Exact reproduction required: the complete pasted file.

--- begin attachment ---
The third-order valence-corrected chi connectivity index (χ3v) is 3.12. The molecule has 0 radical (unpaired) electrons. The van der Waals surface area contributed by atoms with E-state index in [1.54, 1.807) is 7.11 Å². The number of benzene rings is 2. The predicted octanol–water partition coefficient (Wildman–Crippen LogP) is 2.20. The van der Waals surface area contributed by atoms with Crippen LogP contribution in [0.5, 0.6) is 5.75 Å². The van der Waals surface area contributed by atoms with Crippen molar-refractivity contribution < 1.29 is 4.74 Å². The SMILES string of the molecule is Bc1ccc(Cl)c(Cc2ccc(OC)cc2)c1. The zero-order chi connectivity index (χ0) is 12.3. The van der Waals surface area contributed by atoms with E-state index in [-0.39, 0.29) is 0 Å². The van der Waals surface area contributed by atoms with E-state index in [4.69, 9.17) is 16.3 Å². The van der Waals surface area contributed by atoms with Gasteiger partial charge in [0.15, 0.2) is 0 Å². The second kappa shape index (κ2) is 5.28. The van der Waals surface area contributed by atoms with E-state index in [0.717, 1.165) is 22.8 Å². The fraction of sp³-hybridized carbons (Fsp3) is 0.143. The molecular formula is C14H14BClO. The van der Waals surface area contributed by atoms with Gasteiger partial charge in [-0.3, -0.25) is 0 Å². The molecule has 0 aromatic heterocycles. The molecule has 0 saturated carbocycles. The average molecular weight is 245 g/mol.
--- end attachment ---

The third-order valence-corrected chi connectivity index (χ3v) is 3.12. The molecule has 0 radical (unpaired) electrons. The van der Waals surface area contributed by atoms with E-state index in [1.54, 1.807) is 7.11 Å². The number of benzene rings is 2. The predicted octanol–water partition coefficient (Wildman–Crippen LogP) is 2.20. The van der Waals surface area contributed by atoms with Crippen LogP contribution in [0.5, 0.6) is 5.75 Å². The van der Waals surface area contributed by atoms with Crippen molar-refractivity contribution < 1.29 is 4.74 Å². The SMILES string of the molecule is Bc1ccc(Cl)c(Cc2ccc(OC)cc2)c1. The zero-order chi connectivity index (χ0) is 12.3. The van der Waals surface area contributed by atoms with E-state index in [-0.39, 0.29) is 0 Å². The van der Waals surface area contributed by atoms with E-state index in [4.69, 9.17) is 16.3 Å². The van der Waals surface area contributed by atoms with Gasteiger partial charge in [0.15, 0.2) is 0 Å². The second kappa shape index (κ2) is 5.28. The van der Waals surface area contributed by atoms with E-state index in [0.717, 1.165) is 22.8 Å². The fraction of sp³-hybridized carbons (Fsp3) is 0.143. The molecular formula is C14H14BClO. The van der Waals surface area contributed by atoms with Gasteiger partial charge in [-0.3, -0.25) is 0 Å². The molecule has 0 aromatic heterocycles. The molecule has 0 saturated carbocycles. The average molecular weight is 245 g/mol.